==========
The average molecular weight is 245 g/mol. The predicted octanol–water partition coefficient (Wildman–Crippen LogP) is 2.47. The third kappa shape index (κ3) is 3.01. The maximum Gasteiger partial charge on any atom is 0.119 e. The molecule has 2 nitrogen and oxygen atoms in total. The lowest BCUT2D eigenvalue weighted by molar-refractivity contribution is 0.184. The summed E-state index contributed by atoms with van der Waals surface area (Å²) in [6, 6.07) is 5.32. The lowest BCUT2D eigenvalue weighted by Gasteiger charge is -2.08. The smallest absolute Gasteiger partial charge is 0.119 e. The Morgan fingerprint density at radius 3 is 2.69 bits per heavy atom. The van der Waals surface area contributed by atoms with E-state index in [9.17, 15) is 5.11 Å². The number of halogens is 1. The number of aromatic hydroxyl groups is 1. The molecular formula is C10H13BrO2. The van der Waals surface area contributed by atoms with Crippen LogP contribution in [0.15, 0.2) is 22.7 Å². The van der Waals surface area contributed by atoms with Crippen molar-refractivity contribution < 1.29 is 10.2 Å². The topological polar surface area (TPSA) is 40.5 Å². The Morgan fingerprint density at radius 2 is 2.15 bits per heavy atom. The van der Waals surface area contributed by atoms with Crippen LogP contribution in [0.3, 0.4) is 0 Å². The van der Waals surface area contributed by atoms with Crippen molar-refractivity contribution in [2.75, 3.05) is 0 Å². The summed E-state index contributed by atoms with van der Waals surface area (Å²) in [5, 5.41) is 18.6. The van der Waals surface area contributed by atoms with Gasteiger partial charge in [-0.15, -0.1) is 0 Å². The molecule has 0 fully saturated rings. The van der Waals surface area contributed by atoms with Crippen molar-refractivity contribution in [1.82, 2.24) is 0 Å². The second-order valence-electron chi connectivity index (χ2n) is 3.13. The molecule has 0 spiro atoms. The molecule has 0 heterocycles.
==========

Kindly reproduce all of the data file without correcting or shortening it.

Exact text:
The average molecular weight is 245 g/mol. The predicted octanol–water partition coefficient (Wildman–Crippen LogP) is 2.47. The third kappa shape index (κ3) is 3.01. The maximum Gasteiger partial charge on any atom is 0.119 e. The molecule has 2 nitrogen and oxygen atoms in total. The lowest BCUT2D eigenvalue weighted by molar-refractivity contribution is 0.184. The summed E-state index contributed by atoms with van der Waals surface area (Å²) in [6, 6.07) is 5.32. The lowest BCUT2D eigenvalue weighted by Gasteiger charge is -2.08. The smallest absolute Gasteiger partial charge is 0.119 e. The Morgan fingerprint density at radius 3 is 2.69 bits per heavy atom. The van der Waals surface area contributed by atoms with E-state index in [9.17, 15) is 5.11 Å². The number of halogens is 1. The number of aromatic hydroxyl groups is 1. The molecular formula is C10H13BrO2. The van der Waals surface area contributed by atoms with Crippen LogP contribution in [0.15, 0.2) is 22.7 Å². The van der Waals surface area contributed by atoms with Crippen molar-refractivity contribution < 1.29 is 10.2 Å². The topological polar surface area (TPSA) is 40.5 Å². The Morgan fingerprint density at radius 2 is 2.15 bits per heavy atom. The van der Waals surface area contributed by atoms with Crippen LogP contribution in [0.3, 0.4) is 0 Å². The van der Waals surface area contributed by atoms with Crippen molar-refractivity contribution in [2.75, 3.05) is 0 Å². The summed E-state index contributed by atoms with van der Waals surface area (Å²) in [5, 5.41) is 18.6. The van der Waals surface area contributed by atoms with Gasteiger partial charge in [-0.15, -0.1) is 0 Å². The molecule has 0 fully saturated rings. The van der Waals surface area contributed by atoms with Crippen molar-refractivity contribution in [1.82, 2.24) is 0 Å². The second-order valence-electron chi connectivity index (χ2n) is 3.13. The molecule has 0 spiro atoms. The molecule has 0 heterocycles.